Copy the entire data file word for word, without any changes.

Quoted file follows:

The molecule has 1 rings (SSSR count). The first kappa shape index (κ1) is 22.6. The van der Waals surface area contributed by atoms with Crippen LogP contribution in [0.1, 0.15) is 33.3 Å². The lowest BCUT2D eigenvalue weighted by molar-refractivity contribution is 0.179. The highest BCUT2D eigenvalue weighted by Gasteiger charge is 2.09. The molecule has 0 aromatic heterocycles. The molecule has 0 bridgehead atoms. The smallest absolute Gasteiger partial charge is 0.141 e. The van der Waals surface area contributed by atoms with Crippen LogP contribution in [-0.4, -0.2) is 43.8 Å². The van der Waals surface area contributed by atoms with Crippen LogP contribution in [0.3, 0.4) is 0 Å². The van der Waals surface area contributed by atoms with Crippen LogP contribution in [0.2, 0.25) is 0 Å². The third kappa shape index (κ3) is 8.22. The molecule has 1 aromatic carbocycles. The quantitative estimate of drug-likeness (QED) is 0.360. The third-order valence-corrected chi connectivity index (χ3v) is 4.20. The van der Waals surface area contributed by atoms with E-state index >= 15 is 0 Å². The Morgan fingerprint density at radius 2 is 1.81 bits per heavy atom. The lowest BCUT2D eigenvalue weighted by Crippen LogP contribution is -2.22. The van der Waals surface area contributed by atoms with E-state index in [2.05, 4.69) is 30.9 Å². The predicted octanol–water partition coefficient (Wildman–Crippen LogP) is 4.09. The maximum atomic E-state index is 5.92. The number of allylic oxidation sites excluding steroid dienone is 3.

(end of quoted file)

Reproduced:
The molecule has 1 rings (SSSR count). The first kappa shape index (κ1) is 22.6. The van der Waals surface area contributed by atoms with Crippen LogP contribution in [0.1, 0.15) is 33.3 Å². The lowest BCUT2D eigenvalue weighted by molar-refractivity contribution is 0.179. The highest BCUT2D eigenvalue weighted by Gasteiger charge is 2.09. The molecule has 0 aromatic heterocycles. The molecule has 0 bridgehead atoms. The smallest absolute Gasteiger partial charge is 0.141 e. The van der Waals surface area contributed by atoms with Crippen LogP contribution in [-0.4, -0.2) is 43.8 Å². The van der Waals surface area contributed by atoms with Crippen LogP contribution in [0.3, 0.4) is 0 Å². The van der Waals surface area contributed by atoms with Crippen LogP contribution in [0.2, 0.25) is 0 Å². The third kappa shape index (κ3) is 8.22. The molecule has 1 aromatic carbocycles. The quantitative estimate of drug-likeness (QED) is 0.360. The third-order valence-corrected chi connectivity index (χ3v) is 4.20. The van der Waals surface area contributed by atoms with E-state index >= 15 is 0 Å². The Morgan fingerprint density at radius 2 is 1.81 bits per heavy atom. The lowest BCUT2D eigenvalue weighted by Crippen LogP contribution is -2.22. The van der Waals surface area contributed by atoms with E-state index in [2.05, 4.69) is 30.9 Å². The predicted octanol–water partition coefficient (Wildman–Crippen LogP) is 4.09. The maximum atomic E-state index is 5.92. The number of allylic oxidation sites excluding steroid dienone is 3.